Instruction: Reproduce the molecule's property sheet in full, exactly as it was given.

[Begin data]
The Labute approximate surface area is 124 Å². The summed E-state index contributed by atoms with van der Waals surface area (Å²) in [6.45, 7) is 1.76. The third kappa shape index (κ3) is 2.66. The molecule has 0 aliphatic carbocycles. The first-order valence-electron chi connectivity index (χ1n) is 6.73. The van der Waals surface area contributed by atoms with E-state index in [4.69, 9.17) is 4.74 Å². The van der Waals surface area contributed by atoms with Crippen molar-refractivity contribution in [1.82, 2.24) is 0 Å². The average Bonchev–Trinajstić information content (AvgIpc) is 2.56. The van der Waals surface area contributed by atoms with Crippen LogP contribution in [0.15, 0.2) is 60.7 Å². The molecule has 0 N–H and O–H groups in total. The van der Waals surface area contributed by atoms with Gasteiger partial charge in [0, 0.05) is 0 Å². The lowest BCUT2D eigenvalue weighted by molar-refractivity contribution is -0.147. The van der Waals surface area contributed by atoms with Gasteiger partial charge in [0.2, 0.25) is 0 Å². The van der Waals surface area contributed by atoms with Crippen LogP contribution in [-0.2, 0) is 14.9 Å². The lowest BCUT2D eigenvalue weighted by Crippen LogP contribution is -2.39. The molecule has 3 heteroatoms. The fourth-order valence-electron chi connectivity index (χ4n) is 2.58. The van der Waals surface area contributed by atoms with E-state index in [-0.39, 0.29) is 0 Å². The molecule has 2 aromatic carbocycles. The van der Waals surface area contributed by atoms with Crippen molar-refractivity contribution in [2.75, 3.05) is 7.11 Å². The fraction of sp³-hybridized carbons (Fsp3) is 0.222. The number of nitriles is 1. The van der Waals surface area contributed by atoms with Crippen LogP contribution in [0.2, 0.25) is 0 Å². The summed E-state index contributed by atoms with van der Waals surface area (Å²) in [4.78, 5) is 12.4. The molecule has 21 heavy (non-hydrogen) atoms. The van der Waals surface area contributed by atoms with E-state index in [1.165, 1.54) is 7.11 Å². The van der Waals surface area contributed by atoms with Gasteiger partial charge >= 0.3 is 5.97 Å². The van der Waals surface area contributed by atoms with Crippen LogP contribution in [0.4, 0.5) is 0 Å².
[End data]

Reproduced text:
The Labute approximate surface area is 124 Å². The summed E-state index contributed by atoms with van der Waals surface area (Å²) in [6.45, 7) is 1.76. The third kappa shape index (κ3) is 2.66. The molecule has 0 aliphatic carbocycles. The first-order valence-electron chi connectivity index (χ1n) is 6.73. The van der Waals surface area contributed by atoms with E-state index in [4.69, 9.17) is 4.74 Å². The van der Waals surface area contributed by atoms with Crippen molar-refractivity contribution in [1.82, 2.24) is 0 Å². The average Bonchev–Trinajstić information content (AvgIpc) is 2.56. The van der Waals surface area contributed by atoms with Crippen LogP contribution in [0.15, 0.2) is 60.7 Å². The molecule has 0 N–H and O–H groups in total. The van der Waals surface area contributed by atoms with Gasteiger partial charge in [0, 0.05) is 0 Å². The lowest BCUT2D eigenvalue weighted by molar-refractivity contribution is -0.147. The van der Waals surface area contributed by atoms with Gasteiger partial charge in [0.2, 0.25) is 0 Å². The van der Waals surface area contributed by atoms with Crippen LogP contribution in [-0.2, 0) is 14.9 Å². The lowest BCUT2D eigenvalue weighted by Crippen LogP contribution is -2.39. The molecule has 3 heteroatoms. The fourth-order valence-electron chi connectivity index (χ4n) is 2.58. The van der Waals surface area contributed by atoms with E-state index in [-0.39, 0.29) is 0 Å². The molecule has 2 aromatic carbocycles. The van der Waals surface area contributed by atoms with Crippen molar-refractivity contribution in [2.75, 3.05) is 7.11 Å². The fraction of sp³-hybridized carbons (Fsp3) is 0.222. The number of nitriles is 1. The van der Waals surface area contributed by atoms with Crippen LogP contribution in [0.2, 0.25) is 0 Å². The summed E-state index contributed by atoms with van der Waals surface area (Å²) in [4.78, 5) is 12.4. The molecule has 21 heavy (non-hydrogen) atoms. The van der Waals surface area contributed by atoms with E-state index in [1.165, 1.54) is 7.11 Å². The van der Waals surface area contributed by atoms with Gasteiger partial charge >= 0.3 is 5.97 Å². The van der Waals surface area contributed by atoms with Crippen LogP contribution in [0.4, 0.5) is 0 Å².